What Are the Proposed Changes to the U.S. Tax Policy? - NCE News
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What Are the Proposed Changes to the U.S. Tax Policy?

Are you concerned about the proposed changes to the U.S. Tax Policy? Learn more about how your business can be effected by the possible upcoming tax changes.

Supply Chain

Many businesses in the Supply Chain community are concerned about the new administration and their proposed changes to the U.S. Corporate tax policy, particularly with the possibility of new taxes on imports. While the so called border taxes are getting all the press, it is but one aspect of the overall tax plans being proposed by both the GOP and the Trump administration. Let’s explore the big picture in order to better assess what actions we can take as supply chain professionals in response to these changes.

An Overview of the Key Tax Plan Changes

There are currently two plans in play on Capitol Hill; one is the GOP Tax Plan published last summer, (http://abetterway.speaker.gov/_assets/pdf/ABetterWay-Tax-PolicyPaper.pdf) and the other is the Trump Tax Plan published during his campaign, (https://assets.donaldjtrump.com/trump-tax-reform.pdf). Both of these plans share some common characteristics that will significantly impact the business environment. Some of the biggest issues to consider for companies in the supply chain world are:

  • Reduction of Corporate Tax Rates
  • Expensing of Capital Investment
  • Border Adjusted Taxes

Reduction of Corporate Tax Rates

Both the GOP and the Trump proposals include a reduction in the corporate marginal tax rate from our current 35% rate to 15% or 20%. In most cases, offshore income would be tax exempt. Considering that the personal income tax rates are also being reduced, this leaves a big hole to fill to keep both plans revenue neutral to the government, a key component to win Congressional approval.

The missing revenues will be replaced by several new taxes including the GOP Border Adjusted Tax we will discuss below. Also significant is the one-time tax benefit to repatriate offshore cash, which means corporations can bring the money back to the U.S. at a 10% rate, (the GOP Plan is 8.75%). We have all heard about the cash hoards U.S. companies are holding offshore to avoid U.S. corporate taxes, to the tune of $2.5 trillion dollars at last count. This means a pretty nice tax bump for Uncle Sam in the first few years of the plan as this cash comes home.

Expensing of Capital Investment

In order to stimulate domestic production, both plans offer a new option to fully deduct the value of Capex investments in year one versus a mandatory depreciation schedule over time. This is one aspect of the plans that puts them in the category of “cash-flow” or “consumption” based plans.

GOP Border Adjustment Tax

This is the much talked about point we are all hearing about first. The new plans both propose a 20% Border Adjustment Tax (BAT) on imported goods and services. This is a key component to the overall tax plans that will keep them revenue neutral. You may hear this plan referred to as a tariff, which it is not; nor is it a Value-Added Tax (VAT). As foreign income is no longer taxed, there is no longer a tax to export domestically produced goods as is currently the case. The BAT is intended to balance the playing field, so that foreign and domestically produced goods are both treated equally. This is why the overall plan is called a “destination-based cash flow tax”.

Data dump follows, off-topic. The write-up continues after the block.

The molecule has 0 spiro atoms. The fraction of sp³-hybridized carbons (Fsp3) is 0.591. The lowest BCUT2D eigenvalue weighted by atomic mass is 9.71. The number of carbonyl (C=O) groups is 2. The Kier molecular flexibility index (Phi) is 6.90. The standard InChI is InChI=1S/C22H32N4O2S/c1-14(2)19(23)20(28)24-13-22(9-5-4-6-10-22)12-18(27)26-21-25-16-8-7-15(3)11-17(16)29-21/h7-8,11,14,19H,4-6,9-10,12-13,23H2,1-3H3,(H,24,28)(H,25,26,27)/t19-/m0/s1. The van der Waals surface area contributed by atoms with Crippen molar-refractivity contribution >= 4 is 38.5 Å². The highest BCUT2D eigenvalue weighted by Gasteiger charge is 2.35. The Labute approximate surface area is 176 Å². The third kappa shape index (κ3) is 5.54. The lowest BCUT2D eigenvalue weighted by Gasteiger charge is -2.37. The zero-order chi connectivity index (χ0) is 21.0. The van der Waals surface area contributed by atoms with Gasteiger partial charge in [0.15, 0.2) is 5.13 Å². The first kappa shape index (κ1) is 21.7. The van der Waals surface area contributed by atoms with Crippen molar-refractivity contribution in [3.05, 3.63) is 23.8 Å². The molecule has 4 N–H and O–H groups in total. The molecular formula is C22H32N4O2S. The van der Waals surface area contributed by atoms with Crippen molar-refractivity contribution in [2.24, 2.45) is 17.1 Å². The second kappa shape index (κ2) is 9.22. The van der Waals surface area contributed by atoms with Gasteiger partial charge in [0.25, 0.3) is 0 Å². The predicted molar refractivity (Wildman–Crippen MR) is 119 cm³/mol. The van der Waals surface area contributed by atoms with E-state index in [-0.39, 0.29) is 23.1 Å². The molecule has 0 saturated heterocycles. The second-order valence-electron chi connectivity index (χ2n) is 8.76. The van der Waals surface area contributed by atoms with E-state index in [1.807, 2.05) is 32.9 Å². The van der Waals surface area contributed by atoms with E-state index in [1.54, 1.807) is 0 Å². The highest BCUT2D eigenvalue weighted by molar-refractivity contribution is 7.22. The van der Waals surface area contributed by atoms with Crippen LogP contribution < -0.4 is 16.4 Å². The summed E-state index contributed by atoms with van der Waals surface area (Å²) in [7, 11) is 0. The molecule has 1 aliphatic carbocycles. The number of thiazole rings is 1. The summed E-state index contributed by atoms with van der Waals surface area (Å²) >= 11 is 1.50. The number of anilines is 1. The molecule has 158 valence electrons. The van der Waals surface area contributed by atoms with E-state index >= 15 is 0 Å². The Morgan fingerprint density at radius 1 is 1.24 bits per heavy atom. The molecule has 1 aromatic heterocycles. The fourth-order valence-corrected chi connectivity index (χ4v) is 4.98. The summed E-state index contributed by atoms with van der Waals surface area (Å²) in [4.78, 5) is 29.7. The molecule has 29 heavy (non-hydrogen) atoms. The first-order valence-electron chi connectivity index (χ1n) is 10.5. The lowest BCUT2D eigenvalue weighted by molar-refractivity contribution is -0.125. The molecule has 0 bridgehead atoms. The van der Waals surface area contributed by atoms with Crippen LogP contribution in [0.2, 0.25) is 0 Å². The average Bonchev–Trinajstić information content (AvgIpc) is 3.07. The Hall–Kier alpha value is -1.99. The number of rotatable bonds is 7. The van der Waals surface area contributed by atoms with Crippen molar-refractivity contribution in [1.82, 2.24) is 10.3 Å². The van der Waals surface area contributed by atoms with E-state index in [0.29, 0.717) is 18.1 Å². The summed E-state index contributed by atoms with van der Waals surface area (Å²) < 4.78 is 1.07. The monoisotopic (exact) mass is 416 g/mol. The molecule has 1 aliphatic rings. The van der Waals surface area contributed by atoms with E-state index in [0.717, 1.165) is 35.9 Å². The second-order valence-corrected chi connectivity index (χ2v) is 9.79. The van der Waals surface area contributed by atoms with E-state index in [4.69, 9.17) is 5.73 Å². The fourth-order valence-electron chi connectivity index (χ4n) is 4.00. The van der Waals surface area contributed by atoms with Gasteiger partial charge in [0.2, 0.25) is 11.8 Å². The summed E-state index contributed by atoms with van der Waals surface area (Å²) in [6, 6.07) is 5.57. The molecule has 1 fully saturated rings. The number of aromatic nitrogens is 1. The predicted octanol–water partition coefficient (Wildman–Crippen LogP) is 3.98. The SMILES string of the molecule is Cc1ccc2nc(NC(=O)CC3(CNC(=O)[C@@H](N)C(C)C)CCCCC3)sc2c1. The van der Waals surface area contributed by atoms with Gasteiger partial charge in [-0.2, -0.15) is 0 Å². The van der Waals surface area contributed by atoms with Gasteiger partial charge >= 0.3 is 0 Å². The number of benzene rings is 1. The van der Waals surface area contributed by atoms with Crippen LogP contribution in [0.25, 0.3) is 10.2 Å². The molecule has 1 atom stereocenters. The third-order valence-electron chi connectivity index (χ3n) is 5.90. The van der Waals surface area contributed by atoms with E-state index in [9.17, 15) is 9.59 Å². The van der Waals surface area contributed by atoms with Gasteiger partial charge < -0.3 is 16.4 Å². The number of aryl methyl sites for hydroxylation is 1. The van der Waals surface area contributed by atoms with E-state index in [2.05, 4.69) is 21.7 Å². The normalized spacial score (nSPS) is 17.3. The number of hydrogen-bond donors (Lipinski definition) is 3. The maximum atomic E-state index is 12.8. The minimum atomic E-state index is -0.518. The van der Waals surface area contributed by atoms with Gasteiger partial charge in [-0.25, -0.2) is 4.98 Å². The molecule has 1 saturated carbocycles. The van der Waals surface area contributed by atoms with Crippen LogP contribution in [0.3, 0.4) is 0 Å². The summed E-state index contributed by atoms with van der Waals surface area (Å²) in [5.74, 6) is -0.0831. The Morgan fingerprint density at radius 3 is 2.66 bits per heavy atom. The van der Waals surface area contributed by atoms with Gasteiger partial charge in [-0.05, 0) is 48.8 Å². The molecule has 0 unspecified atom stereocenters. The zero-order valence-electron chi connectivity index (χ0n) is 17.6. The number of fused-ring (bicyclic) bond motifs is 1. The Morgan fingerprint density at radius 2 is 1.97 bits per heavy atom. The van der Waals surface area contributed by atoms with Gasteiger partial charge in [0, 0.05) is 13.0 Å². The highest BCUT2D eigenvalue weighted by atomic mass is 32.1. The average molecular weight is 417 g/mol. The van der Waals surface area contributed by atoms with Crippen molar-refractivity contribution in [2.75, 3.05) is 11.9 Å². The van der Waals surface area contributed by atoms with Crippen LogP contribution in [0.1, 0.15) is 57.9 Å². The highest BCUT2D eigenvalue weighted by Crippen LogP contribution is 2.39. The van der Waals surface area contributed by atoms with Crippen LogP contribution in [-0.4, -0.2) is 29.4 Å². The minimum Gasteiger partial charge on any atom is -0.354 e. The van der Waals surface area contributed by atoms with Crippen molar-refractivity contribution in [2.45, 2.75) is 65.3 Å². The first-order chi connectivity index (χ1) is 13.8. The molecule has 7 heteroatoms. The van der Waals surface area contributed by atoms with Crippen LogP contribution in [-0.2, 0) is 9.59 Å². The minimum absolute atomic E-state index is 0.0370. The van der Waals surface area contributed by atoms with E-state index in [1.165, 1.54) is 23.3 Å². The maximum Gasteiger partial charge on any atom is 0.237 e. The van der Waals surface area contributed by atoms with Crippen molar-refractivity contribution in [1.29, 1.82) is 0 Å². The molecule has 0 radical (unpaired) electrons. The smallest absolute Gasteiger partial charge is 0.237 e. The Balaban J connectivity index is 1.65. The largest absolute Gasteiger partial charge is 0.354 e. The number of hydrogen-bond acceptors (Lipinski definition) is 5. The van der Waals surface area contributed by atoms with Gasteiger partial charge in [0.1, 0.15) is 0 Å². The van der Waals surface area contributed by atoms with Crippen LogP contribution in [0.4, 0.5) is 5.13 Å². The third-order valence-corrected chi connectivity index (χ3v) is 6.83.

The BAT is what the media is currently focused on, and one will hear stories about consumers getting stuck with the bill as imported material gets hit with the new tax. However, standard economic theory argues that a destination-based cash flow plan such as that being proposed will increase the relative value of the dollar, which will likely offset the 20% BAT, as our dollar will now buy more value in foreign markets. For more information about these important aspects of the BAT, read the article “Understanding the House GOP’s Border Adjustment” published by the Tax Foundation at https://taxfoundation.org/faqs-border-adjustment/.

What Does This All Mean to My Supply Chain?

Obviously, it means we need to be on our toes and start contingency planning for restructuring our supply chain. We need to evaluate whether our offshoring models will stand up to the new business reality. Can we produce and service goods in the U.S. cost effectively? There certainly are some significant motivations to do so if we can. This is the time to reach out to vendors and suppliers in our forward and reverse supply chain networks to find out what domestic delivery capabilities they can bring to the table, and how they can participate in the development of a transition plan should the time come to pull the trigger.

Regardless of our political beliefs, we should act with the understanding that in some way, shape, or form, this trigger is likely to be pulled. We have to assume that the GOP controlled Congress and our new administration will get some version of this tax plan in place. We also should be mindful of not just focusing on the BAT, but the overall implications of the new tax plans. This is not a time for negative thinking. This could be a fantastic opportunity to expand our foreign markets for example, or get approvals for Capex investments we may have thought impractical to plan for previously. This is an excellent time for the well-prepared to succeed.

Pete Paisley is the Vice President of Supply Chain Onshoring Services for NCE Group Inc., based in El Cajon, CA. NCE Group is a leading provider of outsourced technical services to OEM’s including field services, screen/test/repair, and customer support. You can reach Pete at 619-212-3026, or paisleyp@ncegroup.com.  


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